He understands this, but suggests that a public health message should be to remind those who are particularly vulnerable, such as adults over 65 and those with certain medical conditions, to continue to take the extra steps, to mask and to distance themselves , especially as a remedy for flu season.
And public health messages should remind others of vulnerable members of the population, Schaffner says, so those who continue to wear masks don’t face trouble from those who have given up.
A focus on the most vulnerable
Biden’s statement “could have been worded better,” says Dr. Paul Offit, infectious disease expert and director of the Vaccine Education Center at Children’s Hospital of Philadelphia. But, he says, things are different now than they were in early 2020.
“We are in a different place. Now most of the population is protected from serious diseases [either by vaccination, infection, or a combination].”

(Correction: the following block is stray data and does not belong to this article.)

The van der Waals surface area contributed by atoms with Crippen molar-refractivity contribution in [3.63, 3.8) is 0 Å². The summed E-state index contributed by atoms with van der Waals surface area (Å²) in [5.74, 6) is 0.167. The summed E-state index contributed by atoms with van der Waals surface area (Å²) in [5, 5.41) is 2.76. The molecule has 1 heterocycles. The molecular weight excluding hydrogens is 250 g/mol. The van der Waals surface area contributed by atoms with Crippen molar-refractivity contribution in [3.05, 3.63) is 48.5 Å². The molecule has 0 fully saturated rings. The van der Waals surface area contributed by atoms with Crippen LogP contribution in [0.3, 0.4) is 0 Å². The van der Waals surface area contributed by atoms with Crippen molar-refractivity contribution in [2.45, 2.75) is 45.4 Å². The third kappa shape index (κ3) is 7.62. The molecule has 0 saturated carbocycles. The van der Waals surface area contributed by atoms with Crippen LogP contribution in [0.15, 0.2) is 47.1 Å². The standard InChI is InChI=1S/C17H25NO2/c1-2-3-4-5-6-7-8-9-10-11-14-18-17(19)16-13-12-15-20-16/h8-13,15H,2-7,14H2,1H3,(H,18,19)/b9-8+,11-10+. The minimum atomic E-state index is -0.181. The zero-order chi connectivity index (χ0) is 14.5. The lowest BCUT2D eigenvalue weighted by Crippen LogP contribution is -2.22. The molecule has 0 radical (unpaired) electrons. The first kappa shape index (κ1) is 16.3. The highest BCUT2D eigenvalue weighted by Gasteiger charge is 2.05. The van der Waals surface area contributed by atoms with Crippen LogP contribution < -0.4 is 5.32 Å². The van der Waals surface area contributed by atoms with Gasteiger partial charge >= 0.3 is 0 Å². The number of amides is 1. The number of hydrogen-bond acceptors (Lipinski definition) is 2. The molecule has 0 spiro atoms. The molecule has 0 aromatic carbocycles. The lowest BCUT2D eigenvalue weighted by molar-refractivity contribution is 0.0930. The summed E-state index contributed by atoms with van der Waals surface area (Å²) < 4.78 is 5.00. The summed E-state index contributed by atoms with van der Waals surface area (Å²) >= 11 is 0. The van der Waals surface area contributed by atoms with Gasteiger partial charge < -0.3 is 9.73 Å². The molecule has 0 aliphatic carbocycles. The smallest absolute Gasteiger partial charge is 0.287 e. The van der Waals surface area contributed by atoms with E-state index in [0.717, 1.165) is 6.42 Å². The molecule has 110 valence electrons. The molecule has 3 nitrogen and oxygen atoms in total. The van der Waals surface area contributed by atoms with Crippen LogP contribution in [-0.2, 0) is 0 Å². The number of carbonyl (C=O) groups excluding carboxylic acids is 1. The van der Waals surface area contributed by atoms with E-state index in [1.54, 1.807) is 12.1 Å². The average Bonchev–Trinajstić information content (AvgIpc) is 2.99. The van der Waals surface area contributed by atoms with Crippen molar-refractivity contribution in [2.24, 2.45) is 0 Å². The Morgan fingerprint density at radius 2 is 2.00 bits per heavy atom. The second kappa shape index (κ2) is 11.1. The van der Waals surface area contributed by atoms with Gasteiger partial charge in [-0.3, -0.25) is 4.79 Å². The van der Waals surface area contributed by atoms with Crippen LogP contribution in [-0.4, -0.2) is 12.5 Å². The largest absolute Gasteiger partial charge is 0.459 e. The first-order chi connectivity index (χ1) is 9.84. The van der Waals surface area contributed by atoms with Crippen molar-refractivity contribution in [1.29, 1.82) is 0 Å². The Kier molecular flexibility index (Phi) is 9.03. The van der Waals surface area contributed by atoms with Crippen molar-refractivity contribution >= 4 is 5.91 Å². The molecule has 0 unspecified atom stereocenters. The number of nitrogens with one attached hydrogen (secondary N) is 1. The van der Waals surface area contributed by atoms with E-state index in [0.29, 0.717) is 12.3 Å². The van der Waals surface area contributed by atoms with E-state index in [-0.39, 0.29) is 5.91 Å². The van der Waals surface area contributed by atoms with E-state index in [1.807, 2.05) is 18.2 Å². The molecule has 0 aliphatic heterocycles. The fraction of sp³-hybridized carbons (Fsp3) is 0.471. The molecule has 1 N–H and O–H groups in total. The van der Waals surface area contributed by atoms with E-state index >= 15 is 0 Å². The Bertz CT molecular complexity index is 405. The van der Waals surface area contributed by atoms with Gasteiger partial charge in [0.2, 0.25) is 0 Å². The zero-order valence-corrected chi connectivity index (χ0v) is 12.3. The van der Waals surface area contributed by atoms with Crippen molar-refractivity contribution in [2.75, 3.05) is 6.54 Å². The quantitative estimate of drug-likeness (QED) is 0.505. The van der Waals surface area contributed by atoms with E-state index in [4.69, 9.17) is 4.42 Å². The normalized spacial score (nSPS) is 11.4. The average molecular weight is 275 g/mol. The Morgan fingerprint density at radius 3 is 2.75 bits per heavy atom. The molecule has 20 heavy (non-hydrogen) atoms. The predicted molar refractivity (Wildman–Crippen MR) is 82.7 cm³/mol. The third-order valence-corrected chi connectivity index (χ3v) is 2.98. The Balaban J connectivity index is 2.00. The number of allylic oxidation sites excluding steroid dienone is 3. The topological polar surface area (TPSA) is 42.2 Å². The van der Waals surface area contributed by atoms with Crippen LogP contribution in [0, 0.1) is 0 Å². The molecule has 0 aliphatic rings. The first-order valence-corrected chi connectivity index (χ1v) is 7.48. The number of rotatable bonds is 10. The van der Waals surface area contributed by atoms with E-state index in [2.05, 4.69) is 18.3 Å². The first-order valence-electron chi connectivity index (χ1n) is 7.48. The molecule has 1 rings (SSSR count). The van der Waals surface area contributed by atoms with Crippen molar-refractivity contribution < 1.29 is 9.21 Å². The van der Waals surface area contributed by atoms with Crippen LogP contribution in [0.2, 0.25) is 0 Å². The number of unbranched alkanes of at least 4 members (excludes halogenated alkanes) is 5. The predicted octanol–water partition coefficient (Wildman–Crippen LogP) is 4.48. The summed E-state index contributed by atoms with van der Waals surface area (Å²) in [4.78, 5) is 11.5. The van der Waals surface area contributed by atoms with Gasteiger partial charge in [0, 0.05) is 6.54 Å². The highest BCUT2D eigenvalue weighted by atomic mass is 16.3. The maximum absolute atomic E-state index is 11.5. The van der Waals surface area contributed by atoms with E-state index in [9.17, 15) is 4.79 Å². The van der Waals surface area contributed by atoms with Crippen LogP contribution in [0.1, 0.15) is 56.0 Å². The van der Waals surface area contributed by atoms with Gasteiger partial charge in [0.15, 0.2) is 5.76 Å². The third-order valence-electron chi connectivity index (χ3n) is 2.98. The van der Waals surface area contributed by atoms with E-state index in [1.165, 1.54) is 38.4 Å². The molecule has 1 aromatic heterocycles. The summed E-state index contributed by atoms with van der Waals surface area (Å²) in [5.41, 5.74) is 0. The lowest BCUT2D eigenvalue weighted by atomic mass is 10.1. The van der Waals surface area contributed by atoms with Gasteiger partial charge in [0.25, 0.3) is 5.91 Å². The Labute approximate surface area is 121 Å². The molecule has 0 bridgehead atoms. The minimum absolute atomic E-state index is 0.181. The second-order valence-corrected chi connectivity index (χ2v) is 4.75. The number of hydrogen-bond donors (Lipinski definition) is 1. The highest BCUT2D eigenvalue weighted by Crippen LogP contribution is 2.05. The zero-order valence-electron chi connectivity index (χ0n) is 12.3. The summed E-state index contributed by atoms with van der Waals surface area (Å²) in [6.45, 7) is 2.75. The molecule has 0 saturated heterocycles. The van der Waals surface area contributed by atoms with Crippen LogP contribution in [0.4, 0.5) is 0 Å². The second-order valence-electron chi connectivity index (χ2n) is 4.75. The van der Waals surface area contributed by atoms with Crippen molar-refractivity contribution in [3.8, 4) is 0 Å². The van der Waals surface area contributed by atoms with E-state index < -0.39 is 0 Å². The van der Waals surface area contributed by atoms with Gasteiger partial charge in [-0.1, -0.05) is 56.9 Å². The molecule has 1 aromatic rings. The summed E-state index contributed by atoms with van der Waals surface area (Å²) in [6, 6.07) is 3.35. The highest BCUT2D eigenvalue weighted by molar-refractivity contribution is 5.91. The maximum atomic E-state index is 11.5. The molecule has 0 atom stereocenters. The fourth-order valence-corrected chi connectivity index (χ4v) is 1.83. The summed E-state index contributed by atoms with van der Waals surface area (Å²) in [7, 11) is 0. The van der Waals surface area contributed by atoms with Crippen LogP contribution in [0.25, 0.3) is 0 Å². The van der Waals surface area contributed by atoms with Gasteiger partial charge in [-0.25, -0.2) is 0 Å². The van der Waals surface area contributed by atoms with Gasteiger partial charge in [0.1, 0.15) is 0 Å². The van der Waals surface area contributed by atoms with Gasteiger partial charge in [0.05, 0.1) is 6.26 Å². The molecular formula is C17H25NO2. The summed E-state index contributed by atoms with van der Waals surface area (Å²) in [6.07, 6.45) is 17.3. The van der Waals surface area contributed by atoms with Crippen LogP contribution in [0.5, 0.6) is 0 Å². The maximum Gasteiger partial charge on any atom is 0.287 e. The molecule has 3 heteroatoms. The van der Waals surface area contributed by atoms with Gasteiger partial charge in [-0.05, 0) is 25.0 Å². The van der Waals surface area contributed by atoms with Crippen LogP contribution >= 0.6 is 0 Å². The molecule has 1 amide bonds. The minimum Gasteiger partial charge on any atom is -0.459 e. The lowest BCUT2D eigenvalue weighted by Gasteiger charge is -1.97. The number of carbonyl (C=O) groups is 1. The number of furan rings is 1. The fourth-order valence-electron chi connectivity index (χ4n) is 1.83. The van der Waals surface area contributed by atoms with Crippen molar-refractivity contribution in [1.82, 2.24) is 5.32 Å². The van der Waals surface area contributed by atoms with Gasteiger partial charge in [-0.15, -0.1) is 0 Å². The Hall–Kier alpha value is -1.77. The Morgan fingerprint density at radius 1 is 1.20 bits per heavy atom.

The effect of this protection is already playing out in requirements or lack thereof, says Offit. At the start of the pandemic, “we mandated the COVID vaccine in our hospital [for employees]“Now the hospital will not prescribe the new bivalent vaccine.
He agrees that the focus should be on the most vulnerable going forward. In addition, he says that people should make their own decisions based on individual circumstances and their willingness to take risks.
An important and emerging question, Offit says, is for scientists to find out how long people are protected by vaccination and/or previous infections. Protection against hospitalization and serious illness is the goal of vaccination, he says, and in his view the only reasonable goal, not elimination of the virus.
Biden “is right”
Leana Wen, MD, an emergency medicine physician, professor of health policy at George Washington University and frequent media commentator, takes the opposite view and says Biden shouldn’t retract his comment that the pandemic is over. “He’s right.”